Crossflow officers do more than help “beef up” an undermanned field. They bring unique perspective to their new field based in part on their original career field experiences. Eads, as a former bomb wing executive officer and squadron section commander, clearly understands the value that intelligence officers bring to the fight.
“This tech school is different in the sense that it requires you to think outside the box. Not all answers are black and white,” said the former personnel officer. “In personnel you deal with people's careers and you can have a big impact on their lives, but the scope for intel is much larger and ultimately the things you do can affect whether someone lives or dies.”
Public affairs can have a huge impact, too, and Daniels advises potential volunteers to carefully assess their strengths and abilities before jumping into the field.
“If I was advising someone, I would recommend PA,” he said. “But be sure it’s for you. You have to like the work, and enjoy talking to different people all day, every day. You need to be a quick learner and be willing to go out on a limb, and possibly fail. But, it’s worth it.”
“Telling the Air Force story on a strategic scale has never been more important in our history than now. It is an honor to be a part of the team that does this,” said Fischer-Carter. “If you’ve got the chops to communicate that story, this is the perfect job. But, you don’t need a public affairs badge to do this. Every Airman contributes to the public affairs effort when they share their experiences with family, friends, neighbors and community organizations.”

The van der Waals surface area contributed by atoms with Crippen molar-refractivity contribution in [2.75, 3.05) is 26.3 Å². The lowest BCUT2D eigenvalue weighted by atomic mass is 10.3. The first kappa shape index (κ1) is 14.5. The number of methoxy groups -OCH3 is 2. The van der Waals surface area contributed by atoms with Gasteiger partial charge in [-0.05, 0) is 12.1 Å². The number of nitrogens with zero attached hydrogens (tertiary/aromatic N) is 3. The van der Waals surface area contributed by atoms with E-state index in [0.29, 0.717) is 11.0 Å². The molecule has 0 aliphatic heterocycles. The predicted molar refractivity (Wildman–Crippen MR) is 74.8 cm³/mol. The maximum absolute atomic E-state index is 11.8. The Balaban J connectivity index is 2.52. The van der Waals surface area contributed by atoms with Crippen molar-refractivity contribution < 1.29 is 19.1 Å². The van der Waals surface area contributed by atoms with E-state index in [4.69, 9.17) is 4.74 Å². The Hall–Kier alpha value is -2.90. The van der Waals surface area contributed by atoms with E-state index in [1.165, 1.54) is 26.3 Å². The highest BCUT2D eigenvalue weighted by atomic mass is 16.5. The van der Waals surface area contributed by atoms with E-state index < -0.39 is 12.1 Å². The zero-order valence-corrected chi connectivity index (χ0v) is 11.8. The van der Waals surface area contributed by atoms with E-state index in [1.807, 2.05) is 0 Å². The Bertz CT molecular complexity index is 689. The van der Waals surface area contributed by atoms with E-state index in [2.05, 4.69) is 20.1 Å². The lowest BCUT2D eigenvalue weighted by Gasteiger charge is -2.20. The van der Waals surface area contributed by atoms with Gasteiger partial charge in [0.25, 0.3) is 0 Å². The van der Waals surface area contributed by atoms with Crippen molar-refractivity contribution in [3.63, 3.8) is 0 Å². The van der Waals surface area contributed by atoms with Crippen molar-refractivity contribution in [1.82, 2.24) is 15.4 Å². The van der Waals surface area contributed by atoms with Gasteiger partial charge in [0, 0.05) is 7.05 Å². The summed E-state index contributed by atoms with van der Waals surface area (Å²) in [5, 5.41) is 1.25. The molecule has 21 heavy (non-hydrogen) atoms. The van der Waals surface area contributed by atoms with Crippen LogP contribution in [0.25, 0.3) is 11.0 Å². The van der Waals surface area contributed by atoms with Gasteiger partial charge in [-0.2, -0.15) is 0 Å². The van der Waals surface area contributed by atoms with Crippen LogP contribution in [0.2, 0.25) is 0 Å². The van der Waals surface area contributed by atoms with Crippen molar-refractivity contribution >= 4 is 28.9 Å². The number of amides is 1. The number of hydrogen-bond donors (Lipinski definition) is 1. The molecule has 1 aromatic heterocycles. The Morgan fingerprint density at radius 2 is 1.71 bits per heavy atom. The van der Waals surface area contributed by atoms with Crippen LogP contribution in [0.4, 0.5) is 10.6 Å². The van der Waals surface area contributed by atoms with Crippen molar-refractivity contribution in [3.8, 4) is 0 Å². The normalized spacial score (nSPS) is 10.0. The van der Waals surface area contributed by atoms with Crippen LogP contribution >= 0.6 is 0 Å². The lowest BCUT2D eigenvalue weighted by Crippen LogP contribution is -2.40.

The crossflow application window closes March 16, so eligible officers who are interested in intelligence or public affairs should make a decision soon.
This year officers from year groups 2001-2004 in the weather, cyberspace operations, aircraft maintenance, munitions and missile maintenance, logistics readiness, security forces, force support, behavioral scientist, chemist, physicist, financial management and special investigations career fields are eligible to volunteer.
Officers from year groups 2005-2008 in the munitions and missile maintenance, security forces, behavioral science, chemist, physicist, and special investigations career fields are also eligible to volunteer.
“We are accepting volunteers for this program, but if we don’t have enough volunteers, then non-volunteer selections may be necessary,” said Joseph Marchino, AFPC special duty assignments branch chief. “Officers should carefully review the crossflow eligibility and application messages to determine if they are eligible.”
For more information on the crossflow program, including exemptions and application instructions, go to the Air Force Personnel Services website officer crossflow page at https://gum-crm.csd.disa.mil/app/answers/detail/a_id/21530/kw/19478/p/8%2C9/r_id/100169. For information on other personnel issues, go to https://gum-crm.csd.disa.mil.